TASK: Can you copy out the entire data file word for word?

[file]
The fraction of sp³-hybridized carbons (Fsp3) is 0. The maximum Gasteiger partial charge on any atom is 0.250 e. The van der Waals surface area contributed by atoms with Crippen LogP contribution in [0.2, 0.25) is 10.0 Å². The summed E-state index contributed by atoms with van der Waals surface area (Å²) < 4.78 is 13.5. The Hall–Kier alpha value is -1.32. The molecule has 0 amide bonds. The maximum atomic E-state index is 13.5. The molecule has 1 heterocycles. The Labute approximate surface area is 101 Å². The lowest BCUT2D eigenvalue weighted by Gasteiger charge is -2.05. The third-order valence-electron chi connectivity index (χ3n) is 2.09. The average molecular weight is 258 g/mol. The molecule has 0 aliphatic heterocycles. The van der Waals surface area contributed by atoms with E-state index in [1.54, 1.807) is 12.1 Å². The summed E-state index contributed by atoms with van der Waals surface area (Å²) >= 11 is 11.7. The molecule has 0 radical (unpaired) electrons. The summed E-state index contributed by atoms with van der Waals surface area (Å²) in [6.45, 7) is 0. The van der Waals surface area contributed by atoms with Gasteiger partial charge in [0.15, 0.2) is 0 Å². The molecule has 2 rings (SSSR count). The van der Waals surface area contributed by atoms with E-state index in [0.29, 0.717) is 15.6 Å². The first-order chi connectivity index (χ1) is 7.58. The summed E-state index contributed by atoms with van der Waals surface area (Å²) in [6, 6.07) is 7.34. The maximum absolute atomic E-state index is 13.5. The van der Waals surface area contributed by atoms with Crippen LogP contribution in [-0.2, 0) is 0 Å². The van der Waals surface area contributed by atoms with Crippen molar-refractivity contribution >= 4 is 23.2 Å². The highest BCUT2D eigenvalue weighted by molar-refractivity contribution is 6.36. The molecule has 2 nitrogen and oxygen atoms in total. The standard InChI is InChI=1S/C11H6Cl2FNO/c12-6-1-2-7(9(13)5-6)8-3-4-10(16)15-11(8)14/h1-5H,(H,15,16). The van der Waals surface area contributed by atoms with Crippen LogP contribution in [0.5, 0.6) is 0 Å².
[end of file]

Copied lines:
The fraction of sp³-hybridized carbons (Fsp3) is 0. The maximum Gasteiger partial charge on any atom is 0.250 e. The van der Waals surface area contributed by atoms with Crippen LogP contribution in [0.2, 0.25) is 10.0 Å². The summed E-state index contributed by atoms with van der Waals surface area (Å²) < 4.78 is 13.5. The Hall–Kier alpha value is -1.32. The molecule has 0 amide bonds. The maximum atomic E-state index is 13.5. The molecule has 1 heterocycles. The Labute approximate surface area is 101 Å². The lowest BCUT2D eigenvalue weighted by Gasteiger charge is -2.05. The third-order valence-electron chi connectivity index (χ3n) is 2.09. The average molecular weight is 258 g/mol. The molecule has 0 aliphatic heterocycles. The van der Waals surface area contributed by atoms with E-state index in [1.54, 1.807) is 12.1 Å². The summed E-state index contributed by atoms with van der Waals surface area (Å²) >= 11 is 11.7. The molecule has 0 radical (unpaired) electrons. The summed E-state index contributed by atoms with van der Waals surface area (Å²) in [6.45, 7) is 0. The van der Waals surface area contributed by atoms with Gasteiger partial charge in [0.15, 0.2) is 0 Å². The molecule has 2 rings (SSSR count). The van der Waals surface area contributed by atoms with E-state index in [0.29, 0.717) is 15.6 Å². The first-order chi connectivity index (χ1) is 7.58. The summed E-state index contributed by atoms with van der Waals surface area (Å²) in [6, 6.07) is 7.34. The maximum absolute atomic E-state index is 13.5. The van der Waals surface area contributed by atoms with Crippen LogP contribution in [-0.2, 0) is 0 Å². The van der Waals surface area contributed by atoms with Crippen molar-refractivity contribution >= 4 is 23.2 Å². The highest BCUT2D eigenvalue weighted by molar-refractivity contribution is 6.36. The molecule has 2 nitrogen and oxygen atoms in total. The standard InChI is InChI=1S/C11H6Cl2FNO/c12-6-1-2-7(9(13)5-6)8-3-4-10(16)15-11(8)14/h1-5H,(H,15,16). The van der Waals surface area contributed by atoms with Crippen LogP contribution in [0.5, 0.6) is 0 Å².